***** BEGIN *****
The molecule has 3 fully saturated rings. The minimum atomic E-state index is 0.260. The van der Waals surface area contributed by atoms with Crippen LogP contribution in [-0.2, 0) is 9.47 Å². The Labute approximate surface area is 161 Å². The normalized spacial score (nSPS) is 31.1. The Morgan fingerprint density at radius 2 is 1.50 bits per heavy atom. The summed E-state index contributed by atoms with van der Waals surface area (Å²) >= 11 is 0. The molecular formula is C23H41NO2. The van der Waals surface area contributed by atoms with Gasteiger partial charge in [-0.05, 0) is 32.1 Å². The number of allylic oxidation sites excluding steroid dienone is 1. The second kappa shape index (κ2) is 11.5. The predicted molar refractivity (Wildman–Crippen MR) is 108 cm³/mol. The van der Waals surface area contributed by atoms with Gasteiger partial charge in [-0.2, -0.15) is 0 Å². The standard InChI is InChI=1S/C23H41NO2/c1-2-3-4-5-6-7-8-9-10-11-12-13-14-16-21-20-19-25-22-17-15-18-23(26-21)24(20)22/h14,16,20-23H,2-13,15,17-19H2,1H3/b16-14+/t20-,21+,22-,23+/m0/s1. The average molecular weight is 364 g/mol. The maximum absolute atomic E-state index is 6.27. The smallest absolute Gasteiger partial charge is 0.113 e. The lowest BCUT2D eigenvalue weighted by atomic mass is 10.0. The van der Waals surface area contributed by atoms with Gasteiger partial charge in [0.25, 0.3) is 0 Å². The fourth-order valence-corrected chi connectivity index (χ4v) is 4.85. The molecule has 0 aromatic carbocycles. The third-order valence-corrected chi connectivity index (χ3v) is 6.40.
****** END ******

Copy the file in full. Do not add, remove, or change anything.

The molecule has 3 fully saturated rings. The minimum atomic E-state index is 0.260. The van der Waals surface area contributed by atoms with Crippen LogP contribution in [-0.2, 0) is 9.47 Å². The Labute approximate surface area is 161 Å². The normalized spacial score (nSPS) is 31.1. The Morgan fingerprint density at radius 2 is 1.50 bits per heavy atom. The summed E-state index contributed by atoms with van der Waals surface area (Å²) >= 11 is 0. The molecular formula is C23H41NO2. The van der Waals surface area contributed by atoms with Gasteiger partial charge in [-0.05, 0) is 32.1 Å². The number of allylic oxidation sites excluding steroid dienone is 1. The second kappa shape index (κ2) is 11.5. The predicted molar refractivity (Wildman–Crippen MR) is 108 cm³/mol. The van der Waals surface area contributed by atoms with Gasteiger partial charge in [-0.2, -0.15) is 0 Å². The standard InChI is InChI=1S/C23H41NO2/c1-2-3-4-5-6-7-8-9-10-11-12-13-14-16-21-20-19-25-22-17-15-18-23(26-21)24(20)22/h14,16,20-23H,2-13,15,17-19H2,1H3/b16-14+/t20-,21+,22-,23+/m0/s1. The average molecular weight is 364 g/mol. The maximum absolute atomic E-state index is 6.27. The smallest absolute Gasteiger partial charge is 0.113 e. The lowest BCUT2D eigenvalue weighted by atomic mass is 10.0. The van der Waals surface area contributed by atoms with Gasteiger partial charge in [0.25, 0.3) is 0 Å². The fourth-order valence-corrected chi connectivity index (χ4v) is 4.85. The molecule has 0 aromatic carbocycles. The third-order valence-corrected chi connectivity index (χ3v) is 6.40.